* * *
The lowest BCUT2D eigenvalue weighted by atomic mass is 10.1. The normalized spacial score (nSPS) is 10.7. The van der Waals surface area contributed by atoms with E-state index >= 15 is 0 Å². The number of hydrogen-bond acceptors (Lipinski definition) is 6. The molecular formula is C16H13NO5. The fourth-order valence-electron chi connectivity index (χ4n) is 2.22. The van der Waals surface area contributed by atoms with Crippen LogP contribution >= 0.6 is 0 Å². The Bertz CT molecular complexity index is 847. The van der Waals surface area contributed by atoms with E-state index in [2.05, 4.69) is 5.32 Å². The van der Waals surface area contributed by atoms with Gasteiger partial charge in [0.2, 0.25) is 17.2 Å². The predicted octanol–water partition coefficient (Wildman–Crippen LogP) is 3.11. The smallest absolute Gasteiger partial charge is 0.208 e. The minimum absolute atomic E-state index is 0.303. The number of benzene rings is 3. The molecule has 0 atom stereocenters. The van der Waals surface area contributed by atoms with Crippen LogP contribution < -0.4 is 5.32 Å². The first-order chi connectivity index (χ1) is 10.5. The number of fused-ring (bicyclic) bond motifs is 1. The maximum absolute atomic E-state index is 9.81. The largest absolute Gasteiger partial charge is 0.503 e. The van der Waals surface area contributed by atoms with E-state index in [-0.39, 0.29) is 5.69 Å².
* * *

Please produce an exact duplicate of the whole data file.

The lowest BCUT2D eigenvalue weighted by atomic mass is 10.1. The normalized spacial score (nSPS) is 10.7. The van der Waals surface area contributed by atoms with E-state index >= 15 is 0 Å². The number of hydrogen-bond acceptors (Lipinski definition) is 6. The molecular formula is C16H13NO5. The fourth-order valence-electron chi connectivity index (χ4n) is 2.22. The van der Waals surface area contributed by atoms with Crippen LogP contribution >= 0.6 is 0 Å². The Bertz CT molecular complexity index is 847. The van der Waals surface area contributed by atoms with E-state index in [2.05, 4.69) is 5.32 Å². The van der Waals surface area contributed by atoms with Gasteiger partial charge in [0.2, 0.25) is 17.2 Å². The predicted octanol–water partition coefficient (Wildman–Crippen LogP) is 3.11. The smallest absolute Gasteiger partial charge is 0.208 e. The minimum absolute atomic E-state index is 0.303. The number of benzene rings is 3. The molecule has 0 atom stereocenters. The van der Waals surface area contributed by atoms with Crippen LogP contribution < -0.4 is 5.32 Å². The first-order chi connectivity index (χ1) is 10.5. The number of fused-ring (bicyclic) bond motifs is 1. The maximum absolute atomic E-state index is 9.81. The largest absolute Gasteiger partial charge is 0.503 e. The van der Waals surface area contributed by atoms with E-state index in [-0.39, 0.29) is 5.69 Å².